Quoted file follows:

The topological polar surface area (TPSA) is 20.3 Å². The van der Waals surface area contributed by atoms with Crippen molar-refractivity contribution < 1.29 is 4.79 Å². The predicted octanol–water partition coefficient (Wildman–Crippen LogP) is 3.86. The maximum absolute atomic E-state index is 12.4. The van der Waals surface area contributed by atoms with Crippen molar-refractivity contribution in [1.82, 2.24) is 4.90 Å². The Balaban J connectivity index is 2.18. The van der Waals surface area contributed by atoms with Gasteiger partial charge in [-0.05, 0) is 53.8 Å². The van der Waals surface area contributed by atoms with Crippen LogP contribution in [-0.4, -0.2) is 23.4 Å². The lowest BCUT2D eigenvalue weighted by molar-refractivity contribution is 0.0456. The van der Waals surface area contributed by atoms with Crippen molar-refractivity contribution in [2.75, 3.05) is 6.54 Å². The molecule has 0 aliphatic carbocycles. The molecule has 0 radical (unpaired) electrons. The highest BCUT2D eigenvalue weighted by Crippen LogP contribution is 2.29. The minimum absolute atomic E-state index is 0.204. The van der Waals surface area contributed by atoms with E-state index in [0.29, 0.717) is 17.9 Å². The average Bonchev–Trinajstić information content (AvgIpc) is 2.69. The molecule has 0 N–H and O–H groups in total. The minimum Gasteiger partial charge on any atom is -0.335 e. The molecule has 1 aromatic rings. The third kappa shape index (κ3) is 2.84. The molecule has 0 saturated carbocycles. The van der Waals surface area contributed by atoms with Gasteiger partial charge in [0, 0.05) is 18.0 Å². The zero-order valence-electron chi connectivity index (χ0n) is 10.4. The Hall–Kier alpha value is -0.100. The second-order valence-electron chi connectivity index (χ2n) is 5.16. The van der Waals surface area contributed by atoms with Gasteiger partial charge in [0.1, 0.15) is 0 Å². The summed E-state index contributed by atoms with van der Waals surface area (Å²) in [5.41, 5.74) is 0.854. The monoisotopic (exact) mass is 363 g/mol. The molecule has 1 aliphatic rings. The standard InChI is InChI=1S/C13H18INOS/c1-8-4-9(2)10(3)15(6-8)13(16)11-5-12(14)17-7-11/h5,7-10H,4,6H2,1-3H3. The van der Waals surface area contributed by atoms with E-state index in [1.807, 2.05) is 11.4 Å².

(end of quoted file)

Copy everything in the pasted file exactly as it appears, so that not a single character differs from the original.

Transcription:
The topological polar surface area (TPSA) is 20.3 Å². The van der Waals surface area contributed by atoms with Crippen molar-refractivity contribution < 1.29 is 4.79 Å². The predicted octanol–water partition coefficient (Wildman–Crippen LogP) is 3.86. The maximum absolute atomic E-state index is 12.4. The van der Waals surface area contributed by atoms with Crippen molar-refractivity contribution in [1.82, 2.24) is 4.90 Å². The Balaban J connectivity index is 2.18. The van der Waals surface area contributed by atoms with Gasteiger partial charge in [-0.05, 0) is 53.8 Å². The van der Waals surface area contributed by atoms with Crippen LogP contribution in [-0.4, -0.2) is 23.4 Å². The lowest BCUT2D eigenvalue weighted by molar-refractivity contribution is 0.0456. The van der Waals surface area contributed by atoms with Crippen molar-refractivity contribution in [2.75, 3.05) is 6.54 Å². The molecule has 0 aliphatic carbocycles. The molecule has 0 radical (unpaired) electrons. The highest BCUT2D eigenvalue weighted by Crippen LogP contribution is 2.29. The minimum absolute atomic E-state index is 0.204. The van der Waals surface area contributed by atoms with E-state index in [0.29, 0.717) is 17.9 Å². The average Bonchev–Trinajstić information content (AvgIpc) is 2.69. The molecule has 0 N–H and O–H groups in total. The minimum Gasteiger partial charge on any atom is -0.335 e. The molecule has 1 aromatic rings. The third kappa shape index (κ3) is 2.84. The molecule has 0 saturated carbocycles. The van der Waals surface area contributed by atoms with Gasteiger partial charge in [0, 0.05) is 18.0 Å². The zero-order valence-electron chi connectivity index (χ0n) is 10.4. The Hall–Kier alpha value is -0.100. The second-order valence-electron chi connectivity index (χ2n) is 5.16. The van der Waals surface area contributed by atoms with Gasteiger partial charge in [0.1, 0.15) is 0 Å². The summed E-state index contributed by atoms with van der Waals surface area (Å²) in [5.41, 5.74) is 0.854. The monoisotopic (exact) mass is 363 g/mol. The molecule has 1 aliphatic rings. The standard InChI is InChI=1S/C13H18INOS/c1-8-4-9(2)10(3)15(6-8)13(16)11-5-12(14)17-7-11/h5,7-10H,4,6H2,1-3H3. The van der Waals surface area contributed by atoms with E-state index in [1.807, 2.05) is 11.4 Å².